Wayland Relative Pointer API Progress

Pekka Paalanen ppaalanen at gmail.com
Fri Apr 17 00:11:48 PDT 2015

On Fri, 17 Apr 2015 13:43:11 +0900
x414e54 <x414e54 at linux.com> wrote:

> Thank you for the comments.
> I do have a few counterpoints but I will leave after that.
> >
> > Not sure an IR/laser/wii mote pointer should even be considered a
> > "relative" pointer since they operate in absolute coordinates. Given
> > this, there is no "set position" hint to consider. Transmitting
> > acceleramoter data via a "relative pointer" doesn't sound reasonable.
> >
> I think this is the issue right here. Pointers are not relative, mice
> are not pointers.

What definition of a "pointer" are you using?

The definition Wayland uses for a wl_pointer is a device that:
- requires a cursor image on screen to be usable
- the physical input is relative, not absolute

This definition is inspired by mice, and mice have been called pointer
devices, so we picked the well-known name "pointer" for mice-like

Specifically, a pointer is *not* a device where you directly point a
location on screen, like a touchscreen for example. For touchscreens,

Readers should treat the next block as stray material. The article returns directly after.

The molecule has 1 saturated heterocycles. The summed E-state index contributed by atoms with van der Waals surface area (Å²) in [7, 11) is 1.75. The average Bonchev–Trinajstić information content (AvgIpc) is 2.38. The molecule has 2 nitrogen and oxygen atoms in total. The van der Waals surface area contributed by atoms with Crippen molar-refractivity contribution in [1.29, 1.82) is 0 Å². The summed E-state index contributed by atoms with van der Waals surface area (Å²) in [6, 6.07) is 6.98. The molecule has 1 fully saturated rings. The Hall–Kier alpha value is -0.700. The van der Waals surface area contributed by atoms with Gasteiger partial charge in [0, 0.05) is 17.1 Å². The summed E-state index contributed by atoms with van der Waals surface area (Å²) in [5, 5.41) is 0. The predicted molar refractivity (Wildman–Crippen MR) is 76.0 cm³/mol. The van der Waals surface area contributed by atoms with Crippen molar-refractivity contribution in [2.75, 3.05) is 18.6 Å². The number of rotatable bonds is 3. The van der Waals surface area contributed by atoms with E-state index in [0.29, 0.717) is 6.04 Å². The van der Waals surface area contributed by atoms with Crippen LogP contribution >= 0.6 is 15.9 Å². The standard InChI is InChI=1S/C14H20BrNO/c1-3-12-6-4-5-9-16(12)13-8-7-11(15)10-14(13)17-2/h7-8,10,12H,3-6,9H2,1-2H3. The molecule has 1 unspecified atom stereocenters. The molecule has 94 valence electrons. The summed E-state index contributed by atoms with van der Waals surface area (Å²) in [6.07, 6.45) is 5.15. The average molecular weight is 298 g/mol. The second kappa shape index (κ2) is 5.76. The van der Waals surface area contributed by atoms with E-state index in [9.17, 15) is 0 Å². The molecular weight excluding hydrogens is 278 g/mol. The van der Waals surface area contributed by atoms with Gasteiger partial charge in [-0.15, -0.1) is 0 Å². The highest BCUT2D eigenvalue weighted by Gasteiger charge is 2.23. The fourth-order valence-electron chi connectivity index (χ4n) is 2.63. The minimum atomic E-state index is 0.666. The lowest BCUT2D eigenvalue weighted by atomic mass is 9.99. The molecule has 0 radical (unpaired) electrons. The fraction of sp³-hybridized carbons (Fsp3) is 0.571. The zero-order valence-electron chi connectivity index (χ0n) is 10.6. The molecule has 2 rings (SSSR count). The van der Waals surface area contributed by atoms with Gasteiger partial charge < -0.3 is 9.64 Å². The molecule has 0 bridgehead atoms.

there is a separate protocol wl_touch.

For drawing tablets, there will be yet another procotol.

Joysticks or gamepads fit into none of the above. For the rest of the
conversation, you should probably look up the long gamepad protocol
discussions from the wayland-devel mailing list archives.

A fundamental difference between a wiimote and a pointer, as far as I
understand, is that wiimote might be off-screen while a pointer never
can. You also would not unfocus a wiimote from an app window just
because it went off-screen or off-window, right? Button events should
still be delivered to the app? A Pointer will unfocus, because without
grabs, the focus is expected to shift to whatever is under the pointer.

On Fri, 17 Apr 2015 14:21:58 +0900
x414e54 <x414e54 at linux.com> wrote:

> If you add in something like get a wl_input from a wl_seat which can
> be used as a generic interface to access the libinput directly in a
> safe way but still controlled the compositor if the window loses focus
> or there needs to be some translation done. This would be much more
> generic than my wl_jostick or wl_6dof proposal.

That is quite much what Jason meant by:

On Fri, 17 Apr 2015 11:30:16 +0800
Jonas Ã…dahl <jadahl at gmail.com> wrote:

> Joysticks, gamepads, 6DOF are orthagonal to pointer locking and relative
> pointers. Currently games usually rely on opening the evdev device
> themself, and so far it doesn't seem reasonable to abstract such devices
> in the compositor. What may make more sense is to rely on the compositor
> to handle focus, passing fds around, continuing to make the client
> responsible for translating input events to character movements or
> whatever.

Passing around and revoking fds is how a raw generic interface to access
an input device would be implemented. It would be up to the client to
then use any appropriate code to handle the readily-opened evdev kernel


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